It all started on a Monday night when I decided to try out a simple recipe for making of a stack of pancakes. I first had to take a quick trip to our local Walmart here in Sioux City. There are not very many ingredients to make Pancakes so it was very inexpensive. When I gathered the ingredients, I went to the Dimmitt kitchen located in the lower level of the building. I first had to turn the stove top on and mix flour, sugar, baking powder, salt, eggs, milk, butter and some blueberries to mix it up. A few of my volleyball friends had accompanied me and helped refresh my mind on where to start. At this point, when I start to whisk the batter up, I was told by my friends that it needed to be to the point where the liquidity of the batter should be running off of the whisk. At first, I didn’t think it was runny enough, so I added a half cup of water. This was kind of tricky considering if I added too much water, I could have ruined the batter. Eventually, I got the batter to where it was ready to be put on the pan on the stove. The stove was finally warmed up. I had to spread some butter on the pan so the Pancake itself did not end up sticking to the pan. To start the process of the batter in the pan, I had to take a small cup and slowly and carefully pour it into the pan. It slowly spread into a circle shape. I did not time each side, but from experience I knew that once the top layer started to bubble it was ready to be flipped. Once that started to happen, I carefully took a spatula and loosened the edges to prepare to flip the Pancake. I finally got the spatula under the whole cake and then flipped it in a way where I didn’t break it. The other side had to cook almost the same amount as the other. After about 2 minutes I took my spatula and checked to see if it was ready. One way to tell if it is ready is if it a golden-brown color and the same color as the other side. My first few Pancakes were a failure since I haven’t made them in so long and it is such an easy task to mess up. The first ones I made were too thick because of how much batter I put into the pan and I had cooked them too long on each side as shown below. After those failures, I learned from my mistakes and finally got the hang of it. I made about roughly 30 Pancakes. The perfect ones consisted of a small lighter color ring on the outside when I flipped them to the other side. I made two types, blueberry Pancakes and just regular Pancakes. I observed that not a lot of people like blueberries in their Pancakes. In this process, I put about 5 to 6 blueberries on the top side while the bottom was cooking so the blueberries could be imbedded into the Pancake. After about 10 Pancakes made, the room smelled of freshness and a sweet/buttery scent filling it up. As I got the end of my batter in my bowl, I started to prepare to share them with my friends in the room and in Dimmitt. In this process, I found out that there are many ways to accessorize your pancakes to what you like personally. For example, you can choose basically any fruit to put in it while it is cooking and when it is done most people like to add a hint of butter on the top and drown it in maple syrup. The texture seemed as if I was biting in to a cloud it was so fluffy and light. I thought this was a success even though I had a few mess-ups at the very beginning. The hardest part was getting the batter to the right consistency and then knowing how much to put into the pan. Cooking all of my Pancakes took about an hour, but I took my time and if I had just made a few for breakfast I think it would take about 10 to 15 minutes. Overall, I love Pancakes and I have learned so much on how to make them from mixing the batter together to know how and when to flip them in the pan. Some of my friends had to help me out with the process of actually flipping it and when I finally got my first perfect, golden pancake, it was a moment of joy and my eyes were so wide!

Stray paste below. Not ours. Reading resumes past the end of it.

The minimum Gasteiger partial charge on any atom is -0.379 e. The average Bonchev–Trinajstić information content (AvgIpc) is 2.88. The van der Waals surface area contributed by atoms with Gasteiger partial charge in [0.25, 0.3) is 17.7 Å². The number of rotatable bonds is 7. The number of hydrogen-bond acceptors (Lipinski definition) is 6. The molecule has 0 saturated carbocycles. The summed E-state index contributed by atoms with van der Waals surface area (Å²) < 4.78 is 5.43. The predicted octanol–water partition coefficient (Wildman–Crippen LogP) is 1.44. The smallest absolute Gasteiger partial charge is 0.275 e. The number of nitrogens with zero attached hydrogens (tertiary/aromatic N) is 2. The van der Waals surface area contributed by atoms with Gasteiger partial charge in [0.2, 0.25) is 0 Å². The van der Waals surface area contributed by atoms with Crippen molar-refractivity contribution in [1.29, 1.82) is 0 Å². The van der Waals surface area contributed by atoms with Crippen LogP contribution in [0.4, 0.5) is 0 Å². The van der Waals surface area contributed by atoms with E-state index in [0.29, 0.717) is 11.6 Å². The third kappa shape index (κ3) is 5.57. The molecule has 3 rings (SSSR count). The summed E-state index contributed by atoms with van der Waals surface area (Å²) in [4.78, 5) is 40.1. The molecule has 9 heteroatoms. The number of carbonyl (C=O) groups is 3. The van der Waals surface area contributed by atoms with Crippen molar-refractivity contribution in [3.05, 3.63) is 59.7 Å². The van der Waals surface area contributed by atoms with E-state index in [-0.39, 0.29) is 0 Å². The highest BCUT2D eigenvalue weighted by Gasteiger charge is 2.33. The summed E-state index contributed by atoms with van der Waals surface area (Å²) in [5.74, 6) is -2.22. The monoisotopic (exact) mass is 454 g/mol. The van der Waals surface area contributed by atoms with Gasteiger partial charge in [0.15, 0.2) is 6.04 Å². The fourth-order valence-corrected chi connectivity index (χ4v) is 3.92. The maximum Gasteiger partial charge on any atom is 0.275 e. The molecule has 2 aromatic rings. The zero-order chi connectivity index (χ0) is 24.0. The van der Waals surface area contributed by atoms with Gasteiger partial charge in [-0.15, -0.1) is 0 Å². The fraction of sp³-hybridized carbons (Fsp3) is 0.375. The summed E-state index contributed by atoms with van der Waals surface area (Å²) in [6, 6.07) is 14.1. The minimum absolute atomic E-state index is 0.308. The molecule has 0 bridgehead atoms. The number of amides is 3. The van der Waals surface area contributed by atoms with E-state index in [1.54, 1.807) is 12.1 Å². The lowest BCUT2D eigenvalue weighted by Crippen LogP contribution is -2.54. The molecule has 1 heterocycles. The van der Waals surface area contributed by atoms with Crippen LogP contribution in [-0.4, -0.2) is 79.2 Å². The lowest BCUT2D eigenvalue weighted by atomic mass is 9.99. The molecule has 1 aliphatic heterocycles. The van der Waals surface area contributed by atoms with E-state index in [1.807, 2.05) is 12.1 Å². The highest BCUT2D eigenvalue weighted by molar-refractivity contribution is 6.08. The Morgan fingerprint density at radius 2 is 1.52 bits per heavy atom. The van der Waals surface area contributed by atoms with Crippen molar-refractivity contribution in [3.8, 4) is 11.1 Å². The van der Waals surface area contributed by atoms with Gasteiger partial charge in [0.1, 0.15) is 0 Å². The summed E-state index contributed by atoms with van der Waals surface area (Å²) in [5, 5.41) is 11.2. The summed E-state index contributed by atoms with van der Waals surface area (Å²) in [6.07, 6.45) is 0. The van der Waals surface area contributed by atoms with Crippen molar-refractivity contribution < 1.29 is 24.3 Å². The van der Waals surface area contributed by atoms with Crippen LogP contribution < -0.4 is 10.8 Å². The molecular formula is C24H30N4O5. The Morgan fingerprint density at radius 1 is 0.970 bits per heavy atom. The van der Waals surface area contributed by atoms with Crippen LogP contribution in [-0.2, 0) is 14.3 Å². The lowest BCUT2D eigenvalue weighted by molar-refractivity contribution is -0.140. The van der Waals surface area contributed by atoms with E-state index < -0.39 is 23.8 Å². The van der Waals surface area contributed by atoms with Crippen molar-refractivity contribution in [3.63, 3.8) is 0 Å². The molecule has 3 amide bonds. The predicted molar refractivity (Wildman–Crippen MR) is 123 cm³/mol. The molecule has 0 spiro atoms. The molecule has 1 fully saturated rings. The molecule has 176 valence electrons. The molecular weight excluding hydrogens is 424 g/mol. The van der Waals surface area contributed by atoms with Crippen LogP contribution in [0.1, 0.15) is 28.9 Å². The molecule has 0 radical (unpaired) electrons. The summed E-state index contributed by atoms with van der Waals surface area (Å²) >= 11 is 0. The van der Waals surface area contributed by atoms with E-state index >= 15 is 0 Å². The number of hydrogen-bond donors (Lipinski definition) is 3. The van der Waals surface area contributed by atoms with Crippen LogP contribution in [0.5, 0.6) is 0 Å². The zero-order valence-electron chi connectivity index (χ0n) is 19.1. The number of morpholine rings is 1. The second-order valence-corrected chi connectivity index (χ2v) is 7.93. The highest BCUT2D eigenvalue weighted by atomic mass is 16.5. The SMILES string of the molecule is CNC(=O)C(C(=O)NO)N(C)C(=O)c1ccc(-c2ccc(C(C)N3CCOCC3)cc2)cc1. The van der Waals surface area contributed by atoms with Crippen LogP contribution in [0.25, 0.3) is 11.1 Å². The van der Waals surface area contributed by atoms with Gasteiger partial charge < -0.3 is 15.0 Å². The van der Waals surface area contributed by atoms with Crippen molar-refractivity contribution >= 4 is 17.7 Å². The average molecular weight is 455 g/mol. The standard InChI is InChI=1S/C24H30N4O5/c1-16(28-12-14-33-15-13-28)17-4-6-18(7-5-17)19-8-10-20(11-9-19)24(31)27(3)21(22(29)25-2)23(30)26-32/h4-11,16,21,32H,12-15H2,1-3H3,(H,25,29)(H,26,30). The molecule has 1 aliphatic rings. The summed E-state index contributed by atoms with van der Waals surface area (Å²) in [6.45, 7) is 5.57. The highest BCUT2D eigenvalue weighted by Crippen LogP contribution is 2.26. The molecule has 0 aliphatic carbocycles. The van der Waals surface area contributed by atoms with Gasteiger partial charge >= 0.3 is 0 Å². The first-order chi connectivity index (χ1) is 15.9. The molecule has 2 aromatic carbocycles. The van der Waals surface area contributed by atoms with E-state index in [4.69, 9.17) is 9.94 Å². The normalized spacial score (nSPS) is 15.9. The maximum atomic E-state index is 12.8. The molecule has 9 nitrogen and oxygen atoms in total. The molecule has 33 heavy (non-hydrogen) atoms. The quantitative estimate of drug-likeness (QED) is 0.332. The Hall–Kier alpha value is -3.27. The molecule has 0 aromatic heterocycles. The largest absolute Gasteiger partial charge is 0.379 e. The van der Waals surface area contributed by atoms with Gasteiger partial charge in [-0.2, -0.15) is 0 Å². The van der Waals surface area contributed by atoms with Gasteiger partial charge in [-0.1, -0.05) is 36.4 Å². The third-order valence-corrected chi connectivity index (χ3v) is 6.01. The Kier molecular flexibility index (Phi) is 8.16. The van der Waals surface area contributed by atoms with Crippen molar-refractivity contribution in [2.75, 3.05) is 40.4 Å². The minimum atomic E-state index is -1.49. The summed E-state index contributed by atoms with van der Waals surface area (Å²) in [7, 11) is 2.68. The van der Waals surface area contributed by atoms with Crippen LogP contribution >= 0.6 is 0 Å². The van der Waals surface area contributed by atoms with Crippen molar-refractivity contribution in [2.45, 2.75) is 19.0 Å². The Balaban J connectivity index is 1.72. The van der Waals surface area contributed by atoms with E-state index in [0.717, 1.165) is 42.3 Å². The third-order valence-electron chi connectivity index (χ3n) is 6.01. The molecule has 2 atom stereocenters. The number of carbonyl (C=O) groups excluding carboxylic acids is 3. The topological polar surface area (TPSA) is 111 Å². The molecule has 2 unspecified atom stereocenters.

While doing a lot of research and discussion about our dishes in class, I do not see anything morally wrong about the making of pancakes or the religious beliefs about them. Some people might think differently and digging deeper into the background, there are some things that go into effect where there are some negatives about pancakes. To start off, the topic on social justice explains how my dish might affect some things. People might not have the right ingredients or equipment to even make it. A couple of aspects I would like to focus on is that people who do not have a lot of money to be spending on things they don’t need might not have a heated stove top or utensils. For example, a measuring cup would be ideal to get the right measurements to get the perfect pancake, but these can be sometimes high price wherever you go. As pancakes started to evolve, people noticed that you can put add-ins as they cook and they can design them however they prefer. The most common add-in would be blueberries and apart of the social justice aspect can be that they are not always in season and are also pretty expensive. People also have the choice to either make them from scratch, many ingredients needed, or buy pre-mixed box pancakes which are not as high-quality if you made them from scratch. Some may argue that pancakes do not agree with religious freedom and how some of the ingredients might interfere with some religions. For example, some Hindus are vegan for religious reasons, so they would not eat eggs. So, even if they did like pancakes, they are not allowed to eat them because eggs are a necessity. To go off of that, people of the Jainism beliefs also could not eat pancakes because of the use of milk in the dish. Environmental justice on the other hand, deals with the what could potentially harm the environment regarding my dish. If you decide to add blueberries in the dish, it is common that pesticides are used and they are very harmful. People might disagree with my dish because of the plastic or other containers that are originally bought that the ingredients are used in. For example, plastic containers that are not recycled can end up somewhere in the world and harm other living creatures. Pancakes can be made at any time of the day, but they are known for a breakfast food and you have to typically get up early to make them. In other words, they are very time consuming if you are making a mass quantity. We all know that the use of cars and their pollution can be very dangerous to the air that we breathe. In order to gather ingredients, unfortunately, we most of the time have to get into our car and go to the store to get them. Even though pancakes are a great snack or meal, there are some people who might think they are bad for your health and body. These types of people include people who are gluten-free, vegans, and they do not contain any protein unless you use add-ins or add-ons. Vegans do not eat eggs and eggs are an essential to the making of this dish. The hot stove top is a factor that could put your body at risk. For example, when making my first few pancakes, I burnt about the first 5 and they could not be eaten. I also burnt my hand on the stove top attempting the flip the Pancake itself. Overall, there are a lot of positives and negatives to this dish and I was focusing on more of the negatives and why certain people may either choose not to eat them or simply cannot. In class, we discussed the concepts of religious freedom, social justice, well-being, and environmental justice. It goes to the extremes, like certain religions that are not allowed to have some ingredients to the harmful aspects that affect the environment.